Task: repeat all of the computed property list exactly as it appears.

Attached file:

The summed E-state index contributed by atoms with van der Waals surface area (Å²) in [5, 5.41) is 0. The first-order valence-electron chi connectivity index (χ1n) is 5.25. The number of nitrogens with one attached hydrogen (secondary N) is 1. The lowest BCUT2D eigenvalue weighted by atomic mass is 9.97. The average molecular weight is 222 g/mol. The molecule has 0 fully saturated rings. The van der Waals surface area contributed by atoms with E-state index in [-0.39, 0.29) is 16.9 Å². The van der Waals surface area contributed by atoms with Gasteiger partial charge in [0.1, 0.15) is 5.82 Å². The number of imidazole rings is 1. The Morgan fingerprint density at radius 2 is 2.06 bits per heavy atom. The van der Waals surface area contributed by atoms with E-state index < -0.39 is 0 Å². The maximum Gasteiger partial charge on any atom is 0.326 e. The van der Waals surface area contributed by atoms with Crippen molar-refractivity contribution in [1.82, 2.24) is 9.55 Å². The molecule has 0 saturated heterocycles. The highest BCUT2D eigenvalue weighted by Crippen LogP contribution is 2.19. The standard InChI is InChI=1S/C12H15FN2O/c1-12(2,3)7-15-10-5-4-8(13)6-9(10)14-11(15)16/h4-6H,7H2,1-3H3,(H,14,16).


The summed E-state index contributed by atoms with van der Waals surface area (Å²) in [5, 5.41) is 0. The first-order valence-electron chi connectivity index (χ1n) is 5.25. The number of nitrogens with one attached hydrogen (secondary N) is 1. The lowest BCUT2D eigenvalue weighted by atomic mass is 9.97. The average molecular weight is 222 g/mol. The molecule has 0 fully saturated rings. The van der Waals surface area contributed by atoms with E-state index in [-0.39, 0.29) is 16.9 Å². The van der Waals surface area contributed by atoms with Gasteiger partial charge in [0.1, 0.15) is 5.82 Å². The number of imidazole rings is 1. The Morgan fingerprint density at radius 2 is 2.06 bits per heavy atom. The van der Waals surface area contributed by atoms with E-state index < -0.39 is 0 Å². The maximum Gasteiger partial charge on any atom is 0.326 e. The van der Waals surface area contributed by atoms with Crippen molar-refractivity contribution in [1.82, 2.24) is 9.55 Å². The molecule has 0 saturated heterocycles. The highest BCUT2D eigenvalue weighted by Crippen LogP contribution is 2.19. The standard InChI is InChI=1S/C12H15FN2O/c1-12(2,3)7-15-10-5-4-8(13)6-9(10)14-11(15)16/h4-6H,7H2,1-3H3,(H,14,16).